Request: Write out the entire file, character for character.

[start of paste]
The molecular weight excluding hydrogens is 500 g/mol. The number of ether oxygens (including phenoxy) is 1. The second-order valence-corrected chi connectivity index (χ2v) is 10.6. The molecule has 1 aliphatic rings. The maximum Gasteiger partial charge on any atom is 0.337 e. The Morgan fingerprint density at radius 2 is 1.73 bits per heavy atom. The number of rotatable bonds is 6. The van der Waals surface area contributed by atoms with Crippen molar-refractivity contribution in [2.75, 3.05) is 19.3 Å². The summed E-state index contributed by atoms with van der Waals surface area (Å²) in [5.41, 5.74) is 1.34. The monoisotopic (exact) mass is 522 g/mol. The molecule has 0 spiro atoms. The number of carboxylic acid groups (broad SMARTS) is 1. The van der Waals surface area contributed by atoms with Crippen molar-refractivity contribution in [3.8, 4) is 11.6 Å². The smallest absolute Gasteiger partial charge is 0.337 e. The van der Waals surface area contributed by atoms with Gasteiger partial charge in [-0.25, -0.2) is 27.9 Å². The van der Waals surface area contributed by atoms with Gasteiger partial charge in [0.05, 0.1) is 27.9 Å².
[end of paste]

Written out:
The molecular weight excluding hydrogens is 500 g/mol. The number of ether oxygens (including phenoxy) is 1. The second-order valence-corrected chi connectivity index (χ2v) is 10.6. The molecule has 1 aliphatic rings. The maximum Gasteiger partial charge on any atom is 0.337 e. The Morgan fingerprint density at radius 2 is 1.73 bits per heavy atom. The number of rotatable bonds is 6. The van der Waals surface area contributed by atoms with Crippen molar-refractivity contribution in [2.75, 3.05) is 19.3 Å². The summed E-state index contributed by atoms with van der Waals surface area (Å²) in [5.41, 5.74) is 1.34. The monoisotopic (exact) mass is 522 g/mol. The molecule has 0 spiro atoms. The number of carboxylic acid groups (broad SMARTS) is 1. The van der Waals surface area contributed by atoms with Crippen molar-refractivity contribution in [3.8, 4) is 11.6 Å². The smallest absolute Gasteiger partial charge is 0.337 e. The van der Waals surface area contributed by atoms with Gasteiger partial charge in [-0.25, -0.2) is 27.9 Å². The van der Waals surface area contributed by atoms with Gasteiger partial charge in [0.05, 0.1) is 27.9 Å².